Rugby Union: Richmond ready to plead Quinnell's innocence

Click to follow
The Independent Online
RICHMOND HAVE embarked on a "Scott Quinnell is innocent" campaign following the Welsh No 8's sending-off in the early stages of the weekend Premiership derby at Wasps and, judging by the highly detailed defence case put together by club officials yesterday, the authorities would probably have less trouble securing a conviction against General Pinochet. By way of underlining their sense of injustice, the Londoners are planning to include Quinnell in their squad for this Saturday's match at Leicester.

Quinnell was dismissed by Brian Campsall, the international referee, after 27 minutes of Sunday's game at Loftus Road. Campsall decided he was guilty of a late, high and illegal tackle on Lawrence Dallaglio, one of the accused's colleagues on last year's Lions tour of South Africa.

John Kingston, the Richmond coach, insisted on seeing video footage of the incident before passing judgement and duly entered the viewing lounge yesterday in the company of Tony Hallett, his chief executive. "Our own disciplinary panel are adamant that, firstly, the contact was in the middle of the chest - that is to say, not high - and that, secondly, Scott made contact with Dallaglio 0.33 seconds after he had kicked the ball - that is to say, not late either," said Hallett, who added that the club would be asking Campsall to reconsider his decision.

Those who assumed that Quinnell, recently transfer-listed on compassionate grounds because his wife is homesick, had effectively bowed out of English club rugby on a note so low as to border on the subterranean, may now be forced to revise their opinion. Richmond sources said the player was 99 per cent certain to feature at Welford Road this Saturday just as Ben Sturnham, the Bath forward, continued to play after being sent off for an alleged stamp earlier this month. Interestingly, Sturnham was later found not guilty by a Rugby Football Union tribunal.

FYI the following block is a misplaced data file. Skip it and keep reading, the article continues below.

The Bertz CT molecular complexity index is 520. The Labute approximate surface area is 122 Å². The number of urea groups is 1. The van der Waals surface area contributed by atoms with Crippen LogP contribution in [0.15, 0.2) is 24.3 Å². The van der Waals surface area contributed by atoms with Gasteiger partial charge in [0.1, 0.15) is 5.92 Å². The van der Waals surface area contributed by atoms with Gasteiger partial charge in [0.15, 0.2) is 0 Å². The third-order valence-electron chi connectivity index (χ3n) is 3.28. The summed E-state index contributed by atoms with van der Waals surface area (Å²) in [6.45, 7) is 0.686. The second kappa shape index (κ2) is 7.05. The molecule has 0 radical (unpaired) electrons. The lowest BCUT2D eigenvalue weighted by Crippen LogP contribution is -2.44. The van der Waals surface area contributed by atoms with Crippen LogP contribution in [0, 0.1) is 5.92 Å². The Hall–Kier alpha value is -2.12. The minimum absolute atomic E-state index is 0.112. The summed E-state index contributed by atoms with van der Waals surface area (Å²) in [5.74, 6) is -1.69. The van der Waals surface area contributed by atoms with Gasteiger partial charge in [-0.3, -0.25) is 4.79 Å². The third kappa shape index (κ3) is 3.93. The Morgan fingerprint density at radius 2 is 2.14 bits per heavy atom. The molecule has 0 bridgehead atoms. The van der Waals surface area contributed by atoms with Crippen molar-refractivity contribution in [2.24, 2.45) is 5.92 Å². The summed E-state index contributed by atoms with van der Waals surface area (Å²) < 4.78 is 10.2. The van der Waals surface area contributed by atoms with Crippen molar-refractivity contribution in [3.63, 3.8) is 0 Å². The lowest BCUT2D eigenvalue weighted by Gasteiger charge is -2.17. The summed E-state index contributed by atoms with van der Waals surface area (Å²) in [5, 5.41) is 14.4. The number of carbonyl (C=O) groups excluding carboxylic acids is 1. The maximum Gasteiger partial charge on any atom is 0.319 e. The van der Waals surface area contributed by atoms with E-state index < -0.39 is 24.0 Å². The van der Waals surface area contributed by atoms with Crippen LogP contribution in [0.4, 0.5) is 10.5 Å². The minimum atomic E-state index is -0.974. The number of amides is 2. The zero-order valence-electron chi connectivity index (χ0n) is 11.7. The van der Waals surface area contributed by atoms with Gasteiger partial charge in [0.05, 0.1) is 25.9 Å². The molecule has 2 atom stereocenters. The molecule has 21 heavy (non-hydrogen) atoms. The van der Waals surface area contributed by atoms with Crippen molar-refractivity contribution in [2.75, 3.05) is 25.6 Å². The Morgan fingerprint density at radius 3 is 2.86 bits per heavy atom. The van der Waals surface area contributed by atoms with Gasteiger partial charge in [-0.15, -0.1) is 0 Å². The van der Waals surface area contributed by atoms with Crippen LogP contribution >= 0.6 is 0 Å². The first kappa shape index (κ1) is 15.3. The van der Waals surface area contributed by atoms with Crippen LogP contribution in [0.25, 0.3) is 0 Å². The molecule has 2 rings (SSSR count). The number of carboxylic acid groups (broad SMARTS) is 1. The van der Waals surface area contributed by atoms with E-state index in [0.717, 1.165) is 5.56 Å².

There were no such traumas for Darragh O'Mahony yesterday; the 26-year- old Bedford wing from Cork was fast-tracked into a 27-man Irish squad making its final preparations for next month's World Cup qualifying matches with Romania and Georgia in Dublin. But there was disappointment for two hardened internationals. Gabriel Fulcher of Leinster lost out to Jeremy Davidson, the 1997 Lions Test lock now back to full fitness and firing on all cylinders with the crack French side, Castres, while David Corkery's inconsistent form with Munster has cost him a back-row place.

Talking of seasoned top-flighters, Zinzan Brooke and Jason Leonard return to Premiership duty at The Stoop tonight where Harlequins, shock winners over Saracens on Saturday, take on Gloucester, whose simultaneous defeat of Newcastle at Kingsholm was no less thrilling. It will be Leonard's first senior start since he was caught giving Budge Pountney, the Northampton flanker, some "shoe pie" at Franklin's Gardens just over a month ago and Clive Woodward, the England coach, will be relieved to see him back. Gloucester, meanwhile, are unchanged.

London Irish go into tonight's other major Premiership One rumble against Leicester with three changes to the side that performed so outstandingly in defeat against Bath 10 days ago. Nick Burrows replaces Robert Todd in midfield, Kris Fullman beats Rob Hardwick to the tight-head berth and Jake Boer comes in at flanker for Kevin Spicer.

However exciting the fare might become over the next few months, terrestrial television viewers are unlikely to catch a glimpse of it. Francis Baron, the new chief executive of the Rugby Football Union, confirmed yesterday that the governing body would not chip in to help the highlights programme, Rugby Express, in its attempt to make a mid-season return on Channel 5.

"The proposals we have been presented with do not provide rugby fans, the clubs or the union with value for money," he said. "Although our decision may mean that terrestrial televised club rugby is not broadcast for one season, we will be doing everything in our power to ensure that negotiations for next year begin much earlier and that we have a much bigger part to play in the process."